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Get Hacked, or Get Hit?

New study shows key government and industry leaders now fear a cyber assault as much as a missile attack as professionals in information assurance careers are in short supply.

In a telling example of the changing landscape of national security and international relations, Internet security provider McAfee has released a report chronicling the attitudes of more than 250 government officials, business leaders, Internet observers and academics toward the current state of cybersecurity in an increasingly connected world. The conclusions are profound: many of the respondents believe cyber attacks now pose as much, if not more, danger to the people of the world than attacks by traditional military weapons.

The key issue, according to the survey participants, is two-fold. First, critical infrastructure systems – the same distribution mechanisms of energy, information and food and water that are historically the targets of military strikes – are now so dependent on network connectivity that a well-executed cyber attack can easily mimic the nationwide effects of a destructive assault by missiles or bombs. Secondly, while the last 30+ years have seen tremendous progress in multi-national arms control and international demilitarization, there is currently no global framework to combat cyber-terrorism, giving hackers an advantage in the fight against an otherwise disorganized global adversary.

When asked about the relative threats of cyber attacks vs. military strikes, those surveyed in the McAfee report were split almost precisely down the middle. A full 36% of those polled said cybersecurity was more important than missile defense to the security of their country. Only 38% believed defense priorities should be the other way around. Perhaps most significantly, the remaining 26% of respondents couldn’t decide which security threat, hackers or missiles, was most important.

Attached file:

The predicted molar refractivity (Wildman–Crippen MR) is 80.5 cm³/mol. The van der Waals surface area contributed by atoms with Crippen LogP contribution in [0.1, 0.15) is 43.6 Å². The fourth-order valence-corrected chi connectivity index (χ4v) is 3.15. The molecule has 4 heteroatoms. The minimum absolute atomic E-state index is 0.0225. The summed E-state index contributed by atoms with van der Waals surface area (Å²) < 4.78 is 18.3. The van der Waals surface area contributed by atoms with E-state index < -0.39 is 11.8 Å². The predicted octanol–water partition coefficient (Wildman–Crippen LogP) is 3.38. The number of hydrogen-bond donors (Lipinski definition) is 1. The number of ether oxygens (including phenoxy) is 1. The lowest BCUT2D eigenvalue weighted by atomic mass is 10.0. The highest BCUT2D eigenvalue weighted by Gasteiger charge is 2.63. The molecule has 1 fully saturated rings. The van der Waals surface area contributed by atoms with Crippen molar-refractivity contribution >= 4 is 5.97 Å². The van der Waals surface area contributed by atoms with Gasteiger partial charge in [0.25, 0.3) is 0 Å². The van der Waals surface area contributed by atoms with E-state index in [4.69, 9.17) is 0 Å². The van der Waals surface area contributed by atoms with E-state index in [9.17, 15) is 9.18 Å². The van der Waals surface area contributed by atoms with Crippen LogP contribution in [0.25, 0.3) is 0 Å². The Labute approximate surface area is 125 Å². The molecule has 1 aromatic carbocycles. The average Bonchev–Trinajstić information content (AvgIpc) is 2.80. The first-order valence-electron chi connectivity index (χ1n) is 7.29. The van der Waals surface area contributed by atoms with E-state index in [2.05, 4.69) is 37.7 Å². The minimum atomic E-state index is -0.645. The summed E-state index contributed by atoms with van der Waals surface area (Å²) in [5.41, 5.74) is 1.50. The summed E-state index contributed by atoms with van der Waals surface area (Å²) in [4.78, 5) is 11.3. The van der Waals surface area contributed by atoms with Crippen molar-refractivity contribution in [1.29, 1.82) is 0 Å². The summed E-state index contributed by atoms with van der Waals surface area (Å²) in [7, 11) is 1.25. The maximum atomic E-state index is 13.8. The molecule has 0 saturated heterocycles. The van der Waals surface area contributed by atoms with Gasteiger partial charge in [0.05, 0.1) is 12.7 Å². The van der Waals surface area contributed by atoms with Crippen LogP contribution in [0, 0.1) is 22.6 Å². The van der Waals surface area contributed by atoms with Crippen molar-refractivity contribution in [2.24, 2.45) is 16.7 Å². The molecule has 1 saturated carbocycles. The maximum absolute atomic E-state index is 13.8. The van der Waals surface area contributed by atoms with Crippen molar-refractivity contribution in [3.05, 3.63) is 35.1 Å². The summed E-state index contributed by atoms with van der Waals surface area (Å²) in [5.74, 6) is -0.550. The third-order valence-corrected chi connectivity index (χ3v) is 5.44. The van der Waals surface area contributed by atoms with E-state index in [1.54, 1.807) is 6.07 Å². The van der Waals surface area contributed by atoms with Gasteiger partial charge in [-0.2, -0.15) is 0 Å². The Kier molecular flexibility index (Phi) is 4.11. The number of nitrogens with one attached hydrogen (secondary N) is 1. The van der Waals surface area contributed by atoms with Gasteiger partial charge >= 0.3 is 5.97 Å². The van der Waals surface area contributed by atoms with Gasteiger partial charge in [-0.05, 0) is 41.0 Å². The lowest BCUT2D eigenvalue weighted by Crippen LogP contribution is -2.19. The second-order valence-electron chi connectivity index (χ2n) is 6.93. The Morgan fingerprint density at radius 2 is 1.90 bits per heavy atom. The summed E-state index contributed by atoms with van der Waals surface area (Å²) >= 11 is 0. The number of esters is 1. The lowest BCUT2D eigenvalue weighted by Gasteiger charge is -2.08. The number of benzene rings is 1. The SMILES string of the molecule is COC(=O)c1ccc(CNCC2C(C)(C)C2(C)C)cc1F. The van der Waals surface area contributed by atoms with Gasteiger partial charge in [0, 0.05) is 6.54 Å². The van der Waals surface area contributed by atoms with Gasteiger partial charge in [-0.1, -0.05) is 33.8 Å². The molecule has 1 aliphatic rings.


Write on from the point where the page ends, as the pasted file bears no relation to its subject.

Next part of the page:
Even national security issues that have garnered tremendous recent attention in the news failed to outweigh fears about cybersecurity in the minds of McAfee’s 250 study subjects. When compared to border security, 45% of those included in the survey said cybersecurity was just as important. Only 35% rated border security a higher priority, while 20% believed it was more important to keep out hackers than men and women who might physically enter a country with illegal intentions.

Based on these findings, the report makes a series of recommendations about how governments can better work together and work with their constituents to combat cyber-terrorism. Information sharing and the adoption of international cybersecurity standards are high on the list of McAfee’s suggestions. The report specifically highlighted the public/private partnership model in the Netherlands that is bringing government agencies and private businesses in that country together to keep digital assets safe.

Above all, the need for more professionals trained in the science of cybersecurity and Information Assurance rang loud and clear throughout the report. More than half of those polled said their country faced a critical shortage of skilled professionals in a cyber security career, and the need for more men and women on the digital front lines is only expected to increase as the threat of cyber attacks continues to grow.

Source: “Cyber-security: The vexed question of global rules